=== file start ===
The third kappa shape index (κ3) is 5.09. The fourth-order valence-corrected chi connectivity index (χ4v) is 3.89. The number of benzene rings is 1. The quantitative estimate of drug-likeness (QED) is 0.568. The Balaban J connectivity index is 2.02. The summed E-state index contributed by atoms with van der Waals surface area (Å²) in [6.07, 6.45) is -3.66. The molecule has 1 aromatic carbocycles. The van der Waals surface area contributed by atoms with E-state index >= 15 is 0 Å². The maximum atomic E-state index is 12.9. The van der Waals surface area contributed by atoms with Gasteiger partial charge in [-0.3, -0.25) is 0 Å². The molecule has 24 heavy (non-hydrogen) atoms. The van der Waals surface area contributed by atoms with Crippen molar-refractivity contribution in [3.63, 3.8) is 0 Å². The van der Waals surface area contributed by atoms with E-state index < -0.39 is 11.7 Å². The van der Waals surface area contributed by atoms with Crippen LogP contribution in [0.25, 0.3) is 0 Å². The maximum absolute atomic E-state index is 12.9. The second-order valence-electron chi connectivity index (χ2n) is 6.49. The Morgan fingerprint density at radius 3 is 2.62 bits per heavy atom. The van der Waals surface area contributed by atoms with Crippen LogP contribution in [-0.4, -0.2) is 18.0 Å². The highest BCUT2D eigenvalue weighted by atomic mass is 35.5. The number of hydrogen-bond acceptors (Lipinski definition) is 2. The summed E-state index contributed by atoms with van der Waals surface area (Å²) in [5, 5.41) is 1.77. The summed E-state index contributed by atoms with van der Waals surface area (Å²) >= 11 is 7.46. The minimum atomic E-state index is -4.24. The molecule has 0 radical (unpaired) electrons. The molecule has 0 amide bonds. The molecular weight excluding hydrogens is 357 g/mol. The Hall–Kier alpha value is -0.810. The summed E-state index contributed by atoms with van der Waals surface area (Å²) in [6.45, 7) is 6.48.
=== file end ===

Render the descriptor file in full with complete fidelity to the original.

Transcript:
The third kappa shape index (κ3) is 5.09. The fourth-order valence-corrected chi connectivity index (χ4v) is 3.89. The number of benzene rings is 1. The quantitative estimate of drug-likeness (QED) is 0.568. The Balaban J connectivity index is 2.02. The summed E-state index contributed by atoms with van der Waals surface area (Å²) in [6.07, 6.45) is -3.66. The molecule has 1 aromatic carbocycles. The van der Waals surface area contributed by atoms with E-state index >= 15 is 0 Å². The maximum atomic E-state index is 12.9. The van der Waals surface area contributed by atoms with Gasteiger partial charge in [-0.3, -0.25) is 0 Å². The molecule has 24 heavy (non-hydrogen) atoms. The van der Waals surface area contributed by atoms with Crippen molar-refractivity contribution in [3.63, 3.8) is 0 Å². The van der Waals surface area contributed by atoms with E-state index < -0.39 is 11.7 Å². The van der Waals surface area contributed by atoms with Crippen LogP contribution in [0.25, 0.3) is 0 Å². The maximum absolute atomic E-state index is 12.9. The second-order valence-electron chi connectivity index (χ2n) is 6.49. The Morgan fingerprint density at radius 3 is 2.62 bits per heavy atom. The van der Waals surface area contributed by atoms with Crippen LogP contribution in [-0.4, -0.2) is 18.0 Å². The highest BCUT2D eigenvalue weighted by atomic mass is 35.5. The number of hydrogen-bond acceptors (Lipinski definition) is 2. The summed E-state index contributed by atoms with van der Waals surface area (Å²) in [5, 5.41) is 1.77. The summed E-state index contributed by atoms with van der Waals surface area (Å²) >= 11 is 7.46. The minimum atomic E-state index is -4.24. The molecule has 0 radical (unpaired) electrons. The molecule has 0 amide bonds. The molecular weight excluding hydrogens is 357 g/mol. The Hall–Kier alpha value is -0.810. The summed E-state index contributed by atoms with van der Waals surface area (Å²) in [6.45, 7) is 6.48.